Thomas ReesBMJ 2013; 347 doi: https://doi.org/10.1136/bmj.f7541 (Published 31 December 2013) Cite this as: BMJ 2013;347:f7541
- Ned Stafford, Hamburg
From the 1960s through to the 1980s Thomas Rees was recognised as one of the best and most innovative plastic surgeons in the world. His practice on Park Avenue in New York City attracted patients Rees once described as “people of importance and visibility.” In other words, the rich and famous. After office hours, Rees and his wife, a former model, ran with a crowd who liked jazz, art, movies, theatre, and sports. They were once spotted in a restaurant with Jacqueline Kennedy Onassis.
But there was another side to Rees. Every winter, he left Manhattan for Africa. In 1957 Rees and two other surgeons had cofounded the Flying Doctors of East Africa, subsequently renamed the African Medical and Research Foundation (AMREF).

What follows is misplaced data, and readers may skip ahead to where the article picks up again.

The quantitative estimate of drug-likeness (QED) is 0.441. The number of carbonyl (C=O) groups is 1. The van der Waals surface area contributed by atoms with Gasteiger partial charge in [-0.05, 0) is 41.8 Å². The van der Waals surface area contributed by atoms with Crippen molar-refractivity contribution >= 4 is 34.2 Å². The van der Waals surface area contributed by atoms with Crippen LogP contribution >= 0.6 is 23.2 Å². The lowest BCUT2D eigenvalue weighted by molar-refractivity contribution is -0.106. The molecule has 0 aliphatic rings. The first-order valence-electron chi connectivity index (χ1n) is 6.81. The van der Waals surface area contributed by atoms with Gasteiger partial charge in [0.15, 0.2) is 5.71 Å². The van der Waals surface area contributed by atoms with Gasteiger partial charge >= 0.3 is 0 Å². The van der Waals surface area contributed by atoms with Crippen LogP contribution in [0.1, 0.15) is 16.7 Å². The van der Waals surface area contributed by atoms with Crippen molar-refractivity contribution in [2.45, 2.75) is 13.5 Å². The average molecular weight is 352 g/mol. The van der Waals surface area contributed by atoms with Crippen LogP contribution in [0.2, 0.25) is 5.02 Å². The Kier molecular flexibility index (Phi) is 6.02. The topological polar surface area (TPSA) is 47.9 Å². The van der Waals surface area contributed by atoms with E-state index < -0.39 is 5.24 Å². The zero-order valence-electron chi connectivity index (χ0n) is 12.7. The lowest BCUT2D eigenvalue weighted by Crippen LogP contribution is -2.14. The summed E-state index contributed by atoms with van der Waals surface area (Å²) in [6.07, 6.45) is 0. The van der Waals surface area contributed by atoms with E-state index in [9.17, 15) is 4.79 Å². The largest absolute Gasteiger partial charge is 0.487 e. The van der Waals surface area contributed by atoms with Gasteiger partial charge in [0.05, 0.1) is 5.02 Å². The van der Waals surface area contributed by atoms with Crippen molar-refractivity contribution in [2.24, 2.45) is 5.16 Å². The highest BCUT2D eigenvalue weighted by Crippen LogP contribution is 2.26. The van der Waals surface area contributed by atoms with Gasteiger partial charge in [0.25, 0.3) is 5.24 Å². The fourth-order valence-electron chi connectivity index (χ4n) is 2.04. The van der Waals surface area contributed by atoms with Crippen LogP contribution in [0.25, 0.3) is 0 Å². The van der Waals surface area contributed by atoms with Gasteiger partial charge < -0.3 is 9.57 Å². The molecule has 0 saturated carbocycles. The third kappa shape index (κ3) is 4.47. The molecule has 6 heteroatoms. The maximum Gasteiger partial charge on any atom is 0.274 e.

Rees loved Africa and African people. During what he called his annual “surgical safaris” he donated his medical skills by performing plastic surgery on people with leprosy, burn and trauma victims, and people with congenital anomalies.
Rees, who in addition to his private practice was …
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